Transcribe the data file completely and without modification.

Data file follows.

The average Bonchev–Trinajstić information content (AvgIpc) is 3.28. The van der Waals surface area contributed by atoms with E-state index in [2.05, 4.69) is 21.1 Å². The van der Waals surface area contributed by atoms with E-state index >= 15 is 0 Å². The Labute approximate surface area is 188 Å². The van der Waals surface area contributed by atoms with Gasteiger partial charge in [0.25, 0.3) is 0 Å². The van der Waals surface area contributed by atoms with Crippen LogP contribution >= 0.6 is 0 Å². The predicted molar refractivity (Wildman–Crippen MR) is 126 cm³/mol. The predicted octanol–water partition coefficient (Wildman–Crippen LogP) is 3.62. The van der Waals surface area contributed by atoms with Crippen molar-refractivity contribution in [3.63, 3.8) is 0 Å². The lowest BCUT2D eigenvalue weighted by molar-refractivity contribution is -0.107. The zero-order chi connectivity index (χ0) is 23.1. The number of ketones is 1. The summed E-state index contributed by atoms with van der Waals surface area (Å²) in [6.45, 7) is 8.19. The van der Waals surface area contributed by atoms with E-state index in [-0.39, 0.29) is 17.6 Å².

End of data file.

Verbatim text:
The average Bonchev–Trinajstić information content (AvgIpc) is 3.28. The van der Waals surface area contributed by atoms with E-state index in [2.05, 4.69) is 21.1 Å². The van der Waals surface area contributed by atoms with E-state index >= 15 is 0 Å². The Labute approximate surface area is 188 Å². The van der Waals surface area contributed by atoms with Gasteiger partial charge in [0.25, 0.3) is 0 Å². The van der Waals surface area contributed by atoms with Crippen LogP contribution >= 0.6 is 0 Å². The predicted molar refractivity (Wildman–Crippen MR) is 126 cm³/mol. The predicted octanol–water partition coefficient (Wildman–Crippen LogP) is 3.62. The van der Waals surface area contributed by atoms with Crippen molar-refractivity contribution in [3.63, 3.8) is 0 Å². The lowest BCUT2D eigenvalue weighted by molar-refractivity contribution is -0.107. The zero-order chi connectivity index (χ0) is 23.1. The number of ketones is 1. The summed E-state index contributed by atoms with van der Waals surface area (Å²) in [6.45, 7) is 8.19. The van der Waals surface area contributed by atoms with E-state index in [-0.39, 0.29) is 17.6 Å².